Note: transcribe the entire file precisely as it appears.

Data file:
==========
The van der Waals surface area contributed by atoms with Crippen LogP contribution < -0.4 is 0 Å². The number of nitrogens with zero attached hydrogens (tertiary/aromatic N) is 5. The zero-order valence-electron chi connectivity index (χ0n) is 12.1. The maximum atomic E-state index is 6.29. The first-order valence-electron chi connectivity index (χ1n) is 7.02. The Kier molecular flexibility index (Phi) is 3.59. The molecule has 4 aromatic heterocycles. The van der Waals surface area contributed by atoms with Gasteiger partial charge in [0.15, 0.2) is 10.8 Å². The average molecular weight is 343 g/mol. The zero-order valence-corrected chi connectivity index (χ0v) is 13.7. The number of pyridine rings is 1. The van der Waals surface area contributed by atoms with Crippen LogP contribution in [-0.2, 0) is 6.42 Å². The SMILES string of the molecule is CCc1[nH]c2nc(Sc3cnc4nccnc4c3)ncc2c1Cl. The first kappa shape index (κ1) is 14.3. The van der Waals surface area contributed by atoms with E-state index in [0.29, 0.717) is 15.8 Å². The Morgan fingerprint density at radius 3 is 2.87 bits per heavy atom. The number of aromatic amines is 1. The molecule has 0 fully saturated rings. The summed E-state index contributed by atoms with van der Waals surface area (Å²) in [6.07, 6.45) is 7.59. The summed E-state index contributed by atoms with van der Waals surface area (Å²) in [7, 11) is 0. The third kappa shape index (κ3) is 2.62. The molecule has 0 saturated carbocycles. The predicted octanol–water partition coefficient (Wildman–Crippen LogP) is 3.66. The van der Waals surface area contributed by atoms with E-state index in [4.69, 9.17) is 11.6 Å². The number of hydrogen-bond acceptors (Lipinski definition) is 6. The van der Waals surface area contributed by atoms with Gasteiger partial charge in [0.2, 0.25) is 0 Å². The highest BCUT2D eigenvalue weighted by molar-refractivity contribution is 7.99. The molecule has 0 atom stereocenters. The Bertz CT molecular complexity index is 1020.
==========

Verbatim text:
The van der Waals surface area contributed by atoms with Crippen LogP contribution < -0.4 is 0 Å². The number of nitrogens with zero attached hydrogens (tertiary/aromatic N) is 5. The zero-order valence-electron chi connectivity index (χ0n) is 12.1. The maximum atomic E-state index is 6.29. The first-order valence-electron chi connectivity index (χ1n) is 7.02. The Kier molecular flexibility index (Phi) is 3.59. The molecule has 4 aromatic heterocycles. The van der Waals surface area contributed by atoms with Gasteiger partial charge in [0.15, 0.2) is 10.8 Å². The average molecular weight is 343 g/mol. The zero-order valence-corrected chi connectivity index (χ0v) is 13.7. The number of pyridine rings is 1. The van der Waals surface area contributed by atoms with Crippen LogP contribution in [-0.2, 0) is 6.42 Å². The SMILES string of the molecule is CCc1[nH]c2nc(Sc3cnc4nccnc4c3)ncc2c1Cl. The first kappa shape index (κ1) is 14.3. The van der Waals surface area contributed by atoms with E-state index in [0.29, 0.717) is 15.8 Å². The Morgan fingerprint density at radius 3 is 2.87 bits per heavy atom. The number of aromatic amines is 1. The molecule has 0 fully saturated rings. The summed E-state index contributed by atoms with van der Waals surface area (Å²) in [6.07, 6.45) is 7.59. The summed E-state index contributed by atoms with van der Waals surface area (Å²) in [7, 11) is 0. The third kappa shape index (κ3) is 2.62. The molecule has 0 saturated carbocycles. The predicted octanol–water partition coefficient (Wildman–Crippen LogP) is 3.66. The van der Waals surface area contributed by atoms with E-state index in [4.69, 9.17) is 11.6 Å². The number of hydrogen-bond acceptors (Lipinski definition) is 6. The van der Waals surface area contributed by atoms with Gasteiger partial charge in [0.2, 0.25) is 0 Å². The highest BCUT2D eigenvalue weighted by molar-refractivity contribution is 7.99. The molecule has 0 atom stereocenters. The Bertz CT molecular complexity index is 1020.